Pakistan Toughens on Militants ; Assassination Bids Spur Tight Security before Key Summit

By Owais Tohid Correspondent of The Christian Science Monitor | The Christian Science Monitor, December 29, 2003 | Go to article overview

Pakistan Toughens on Militants ; Assassination Bids Spur Tight Security before Key Summit


Owais Tohid Correspondent of The Christian Science Monitor, The Christian Science Monitor


The latest in a spate of assassination attempts against Pakistani President Pervez Musharraf has turned the battle of wits between the general and Islamic extremists into a battle for survival.

The Christmas Day attack occurred less than two weeks after another attempt on Mr. Musharraf's life - and just one day after Musharraf announced that he had cemented a deal with hard-line Islamic opponents that would keep him in power until 2007 if he stepped down as military chief.

The escalation in attacks is likely to harden the government's stance against suspected Islamic extremists - and puts security issues squarely at the center of Musharraf's agenda as Pakistan prepares to host a key South Asian leaders' summit next week. That gathering is seen as an opportunity for Musharraf to build on recent peace overtures with rival India's prime minister, Atal Bihari Vajpayee - something that has angered extremists.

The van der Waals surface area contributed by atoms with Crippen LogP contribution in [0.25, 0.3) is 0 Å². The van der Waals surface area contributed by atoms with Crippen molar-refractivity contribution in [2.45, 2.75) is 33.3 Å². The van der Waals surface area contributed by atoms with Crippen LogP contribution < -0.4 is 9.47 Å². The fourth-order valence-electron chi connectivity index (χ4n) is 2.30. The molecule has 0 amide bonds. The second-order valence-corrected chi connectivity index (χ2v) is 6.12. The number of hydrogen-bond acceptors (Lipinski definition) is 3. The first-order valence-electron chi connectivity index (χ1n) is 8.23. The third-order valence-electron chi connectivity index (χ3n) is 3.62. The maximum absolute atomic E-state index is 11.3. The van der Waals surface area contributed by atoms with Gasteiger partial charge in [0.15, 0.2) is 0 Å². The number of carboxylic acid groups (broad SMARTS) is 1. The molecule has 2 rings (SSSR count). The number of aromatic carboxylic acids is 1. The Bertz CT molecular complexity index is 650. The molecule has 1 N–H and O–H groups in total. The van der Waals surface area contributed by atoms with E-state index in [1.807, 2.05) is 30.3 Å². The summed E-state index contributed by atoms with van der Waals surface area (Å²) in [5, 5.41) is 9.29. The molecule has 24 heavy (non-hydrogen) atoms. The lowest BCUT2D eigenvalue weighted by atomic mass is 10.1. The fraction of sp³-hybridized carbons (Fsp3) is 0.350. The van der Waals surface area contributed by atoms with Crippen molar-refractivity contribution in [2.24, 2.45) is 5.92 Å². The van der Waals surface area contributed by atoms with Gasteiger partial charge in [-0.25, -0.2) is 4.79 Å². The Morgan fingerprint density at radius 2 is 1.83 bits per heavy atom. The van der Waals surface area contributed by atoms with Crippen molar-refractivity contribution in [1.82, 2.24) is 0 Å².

"Now lines are drawn between him and extremists. Musharraf is a commando and will get strength from these attacks. He will take bold steps and move harder against militants," says analyst Talat Masood, a former Army lieutenant general. "These groups might see Musharraf's policies as detrimental to their interests. They want to eliminate him, thinking that the next guy will be too scared to check their activities."

Mr. Musharraf narrowly escaped the Dec. 25 attack by two suicide bombers, who rammed explosives-packed trucks into his convoy in Rawalpindi, killing at least 15 people. The attacks mirrored a Dec. 14 explosion on a bridge in Rawalpindi that narrowly missed his motorcade.

The attacks have sent shudders through the Pakistani establishment because of concern about security leaks. The attacks took place near military headquarters, and the bombers had precise information on the timing of the president's movements. They also knew which of the two "dupe motorcades" was the president's.

"The big question is how the president's convoy is attacked twice within 11 days. It seems those behind the assassination bids have infiltrated our top security outfits or have somehow gained access to sensitive information," says analyst Tauseef Ahmed.

The increasingly aggressive attempts on Musharraf's life have sounded alarm bells in Washington. A key US ally in the war on terror, Musharraf withdrew Islamabad's support for the ousted Taliban militia and jihadis in Pakistan after Sept. 11, infuriating extremists and their supporters within the military. Musharraf's security forces have arrested more than 500 Al Qaeda suspects and turned most of them over to the United States.

About three months ago, Al Qaeda's second in command, Ayman al- Zawahiri, in tapes broadcast over Middle East media, called on Muslims in Pakistan to overthrow Musharraf as part of "Islamic duty."

"It is now a battle of survival for the Islamic extremists who accuse Musharraf of betraying the cause of Islam and view the Taliban and Al Qaeda men as soldiers of Islam fighting against America," says a leading analyst, M. …

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